Pioneering untapped market
By Kim Yoo-chul
Apple, more specifically its iPhone, has changed the game both in name and substance.
Now, all-in-one smartphones are the norm. Samsung Electronics and other handset makers are competing with Apple for a bigger piece of the action.
It more than ever requires the rapid data transmission in large quantities at a reasonable price.
Data means contents that can be provided on smartphones serving as the mother of all mediums.
For Korea, it means an opening for the long-saturated mobile market.
KT, Korea’s second-biggest mobile carrier, is taking advantage of that opening, with, ironically, its idling Wi-Fi network, powering KT’s iPhone marketing.
At the top of endeavors by KT, long enervated by the legacy of its status as a government-controlled enterprise, is its Chairman Lee Suk-chae.
Helping Lee’s KT revolution is Pyo Hyun-myung, president of KT’s Mobile Business Group.
“The ability to provide faster networks and applications is the deciding factor in the new landscape, though pricing and the number of handsets are also important,” Pyo said in a recent interview with The Korea Times.
Pyo is a veteran in the telecom industry with over 28 years of experience.
Pyo is putting more focus on the so-called “3W network” — WiBro, Wi-Fi and WCDMA — along with long-term evolution (LTE) to keep pace with the explosion in mobile data usage.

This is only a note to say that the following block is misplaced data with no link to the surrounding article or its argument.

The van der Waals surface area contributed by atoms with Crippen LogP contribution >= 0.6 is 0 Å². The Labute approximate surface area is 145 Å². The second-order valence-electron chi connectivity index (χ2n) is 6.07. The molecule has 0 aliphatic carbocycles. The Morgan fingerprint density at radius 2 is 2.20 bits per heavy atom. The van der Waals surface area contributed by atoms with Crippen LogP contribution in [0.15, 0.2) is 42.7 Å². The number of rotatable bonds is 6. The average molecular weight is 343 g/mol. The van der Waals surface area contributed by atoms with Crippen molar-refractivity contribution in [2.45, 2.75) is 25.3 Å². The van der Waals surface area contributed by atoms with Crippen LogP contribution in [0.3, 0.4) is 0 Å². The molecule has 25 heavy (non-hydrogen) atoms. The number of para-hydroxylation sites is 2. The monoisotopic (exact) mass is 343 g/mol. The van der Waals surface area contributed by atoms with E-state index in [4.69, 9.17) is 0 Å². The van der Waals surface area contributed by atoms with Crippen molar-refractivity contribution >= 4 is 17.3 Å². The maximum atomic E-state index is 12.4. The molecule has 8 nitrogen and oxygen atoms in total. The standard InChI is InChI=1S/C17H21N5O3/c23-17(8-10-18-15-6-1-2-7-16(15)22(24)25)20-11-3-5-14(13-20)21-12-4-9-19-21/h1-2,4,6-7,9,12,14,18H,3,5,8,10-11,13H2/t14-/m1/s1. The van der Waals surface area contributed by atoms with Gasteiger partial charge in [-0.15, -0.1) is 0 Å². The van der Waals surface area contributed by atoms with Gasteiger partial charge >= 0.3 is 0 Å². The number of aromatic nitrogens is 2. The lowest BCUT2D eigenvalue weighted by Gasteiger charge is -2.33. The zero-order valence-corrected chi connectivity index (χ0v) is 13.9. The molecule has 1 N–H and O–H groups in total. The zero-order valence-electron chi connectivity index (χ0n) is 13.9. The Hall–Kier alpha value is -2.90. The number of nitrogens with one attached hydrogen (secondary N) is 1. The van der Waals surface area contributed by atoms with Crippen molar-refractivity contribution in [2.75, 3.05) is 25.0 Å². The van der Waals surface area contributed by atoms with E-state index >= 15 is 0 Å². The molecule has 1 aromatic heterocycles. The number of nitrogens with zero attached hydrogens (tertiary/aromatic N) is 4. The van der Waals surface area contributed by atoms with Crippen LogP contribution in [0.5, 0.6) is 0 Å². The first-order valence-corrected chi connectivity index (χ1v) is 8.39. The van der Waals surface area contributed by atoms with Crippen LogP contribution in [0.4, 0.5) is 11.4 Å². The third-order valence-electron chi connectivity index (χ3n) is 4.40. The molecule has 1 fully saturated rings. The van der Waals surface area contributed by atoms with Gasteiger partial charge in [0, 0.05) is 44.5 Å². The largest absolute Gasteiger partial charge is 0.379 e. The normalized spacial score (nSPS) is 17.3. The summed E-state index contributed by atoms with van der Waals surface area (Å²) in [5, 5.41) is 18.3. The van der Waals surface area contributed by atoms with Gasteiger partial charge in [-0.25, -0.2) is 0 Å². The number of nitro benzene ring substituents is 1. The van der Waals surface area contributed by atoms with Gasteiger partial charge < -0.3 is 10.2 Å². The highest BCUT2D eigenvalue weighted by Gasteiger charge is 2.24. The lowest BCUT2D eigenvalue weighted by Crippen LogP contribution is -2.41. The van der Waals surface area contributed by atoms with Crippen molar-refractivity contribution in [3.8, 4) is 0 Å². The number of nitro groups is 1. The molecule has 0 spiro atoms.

Citing its competitive edge in fixed-line networks, Pyo said KT has a strong advantage over its rivals — SK Telecom and LG Uplus — in the fight over LTE.
KT is the first local telecom firm which released an Andriod smartphone that runs on its 4G WiBro network.
“We have 4G-enabled handsets and networks and that means KT is better positioned than its rivals for expanded coverage,” Pyo said.
Given the surge in data traffic demand because of the increase in the number of smartphones in use, Korean mobile operators are making heavy investments for deploying advanced mobile network services of LTE with SK Telecom and LG Uplus launching LTE networks in July, according to the companies.
But the service coverage will be limited to only around metropolitan areas due to investment costs and the lack of products that support LTE.
“Then there are technology applications. While we will adopt LTE for transmitting wireless data to our smartphone customers, we will stick to the current 3G-based technology for voice-oriented services. The dual strategy does make a lot of sense,” said Pyo.
With such a strong belief over the networks, the executive is pinning high hopes on a rapid expansion of KT’s cloud communications center (CCC) based on its LTE technology.
CCC enables a general server and modem to act as a base station to prepare for the rapidly-growing volume of data traffic while cutting operational costs.